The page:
Placing ancient Greek music at the "origins" of Western written art music - according to a stereotype that has not yet disappeared in historical musicology - influences still today our understanding of this musical culture in different ways. On the one hand, the process of reduction of the many dimensions of music to just music theory and notation led to ignore the manifold sound events belonging to the many-sided and different urban and regional traditions of the Mediterranean area inhabited by the Greeks.These various musical traditions developed and evolved over a period of more than a thousand years, from the 8th century BC onwards.
Map of ancient Greece (around 800 BC)
On the other hand, the same tendency to oversimplify also led to nearly cancel the traces of any musical dimension associated with other intellectual and social domains of the Greek civilization. Consequently, Greek musical culture (or, at least, what is commonly regarded as such) has generally been viewed as set apart from all other forms of human experience - an attitude that has thus reinforced the sense of its uniqueness with regard to all other past and present cultures of the Mediterranean. Only in our century has a new approach begun to appear.
From the 1920s onwards, with the emergence of Gernet and Meyerson's historical psychology, based on Durkheim's sociology and Mauss's ethnology, the lesson of historical anthropology began to influence considerably the methodology adopted in classical studies (Vernant 1989; Di Donato 1992). However, only in the eighties did scholars begin to discover new possibilities of rethinking the music (or better, musics) of the Greeks, thanks to the increasingly interdisciplinary dialogue that developed in the fields of ancient history and musicology.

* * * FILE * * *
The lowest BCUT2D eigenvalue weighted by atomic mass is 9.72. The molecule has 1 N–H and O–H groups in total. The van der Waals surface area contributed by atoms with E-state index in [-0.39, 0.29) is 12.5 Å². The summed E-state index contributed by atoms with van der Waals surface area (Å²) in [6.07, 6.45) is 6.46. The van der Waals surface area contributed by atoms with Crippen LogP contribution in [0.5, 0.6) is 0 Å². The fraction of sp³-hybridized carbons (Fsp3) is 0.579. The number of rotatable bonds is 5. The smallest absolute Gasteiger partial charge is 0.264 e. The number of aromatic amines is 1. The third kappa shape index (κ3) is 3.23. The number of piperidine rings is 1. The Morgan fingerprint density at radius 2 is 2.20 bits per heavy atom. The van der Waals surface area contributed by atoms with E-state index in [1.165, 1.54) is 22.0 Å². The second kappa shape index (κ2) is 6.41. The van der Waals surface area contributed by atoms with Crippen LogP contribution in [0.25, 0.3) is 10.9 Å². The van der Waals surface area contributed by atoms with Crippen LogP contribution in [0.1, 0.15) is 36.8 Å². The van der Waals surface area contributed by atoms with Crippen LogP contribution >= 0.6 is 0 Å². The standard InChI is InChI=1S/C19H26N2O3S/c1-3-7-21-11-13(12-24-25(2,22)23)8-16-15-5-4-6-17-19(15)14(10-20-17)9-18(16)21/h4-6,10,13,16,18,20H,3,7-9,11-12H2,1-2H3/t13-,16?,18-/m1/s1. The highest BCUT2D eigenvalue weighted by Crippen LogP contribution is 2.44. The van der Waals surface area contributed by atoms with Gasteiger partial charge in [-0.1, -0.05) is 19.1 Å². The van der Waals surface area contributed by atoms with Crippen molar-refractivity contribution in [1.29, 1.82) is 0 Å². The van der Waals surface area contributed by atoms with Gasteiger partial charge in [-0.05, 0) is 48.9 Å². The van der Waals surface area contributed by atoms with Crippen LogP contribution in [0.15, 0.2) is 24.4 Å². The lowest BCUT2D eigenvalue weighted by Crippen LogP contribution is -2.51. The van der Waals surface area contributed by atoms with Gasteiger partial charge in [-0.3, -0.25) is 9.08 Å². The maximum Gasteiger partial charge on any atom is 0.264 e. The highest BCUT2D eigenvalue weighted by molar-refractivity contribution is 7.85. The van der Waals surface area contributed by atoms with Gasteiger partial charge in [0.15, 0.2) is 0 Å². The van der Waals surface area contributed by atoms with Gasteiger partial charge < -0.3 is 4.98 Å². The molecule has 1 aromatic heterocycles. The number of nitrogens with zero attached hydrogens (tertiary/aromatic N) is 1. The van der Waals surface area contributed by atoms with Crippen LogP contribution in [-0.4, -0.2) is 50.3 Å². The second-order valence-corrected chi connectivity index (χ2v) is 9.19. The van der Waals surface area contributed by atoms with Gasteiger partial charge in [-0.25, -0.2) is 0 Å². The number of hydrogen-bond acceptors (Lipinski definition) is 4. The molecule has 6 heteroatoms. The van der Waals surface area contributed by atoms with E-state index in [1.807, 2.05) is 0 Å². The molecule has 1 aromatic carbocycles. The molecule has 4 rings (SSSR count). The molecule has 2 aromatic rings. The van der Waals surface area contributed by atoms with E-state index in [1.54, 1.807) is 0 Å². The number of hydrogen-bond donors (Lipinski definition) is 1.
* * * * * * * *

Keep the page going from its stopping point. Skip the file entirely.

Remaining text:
The development of musical anthropology as an approach concerning historical and systematic musicology, as well as ethnomusicology (Magrini 1993), and its adoption in the study of periods of the past, such as the Middle Ages (Gallo 1986; 1993), led to the acknowledgement that this approach could also be extended to Ancient Greece. Once recognized as pertaining to the vast category of "ethnic" music (West 1992:3), the music of the ancient Greeks can and should be considered - also through the study of Greek music imagery - not only in terms of structured sound, but also as human behavior (Merriam 1964).
The different lines of investigation mentioned above have been employed to inquire into the common ground which is constituted by the domains of music and myth in Ancient Greece, putting an end to the "miracle" of Greek music and to its isolation. This view entails addressing the close relationships between Greek music and myth, as a reality shared by the peoples who lived and still live in the Mediterranean. In particular, it moves from the consideration of myth as "one of the most persistent frameworks for musicians in the Mediterranean to ascribe identity and place" (Bohlman 1997). According to this approach, the visual change imposed on us by the journey's distance, favoring up on return a re-appreciation of the "ricchezze di casa" (Barba 1993:363), can be linked to the temporal-spatial shifts between past and past, or past and present, of the peoples of the Mediterranean.
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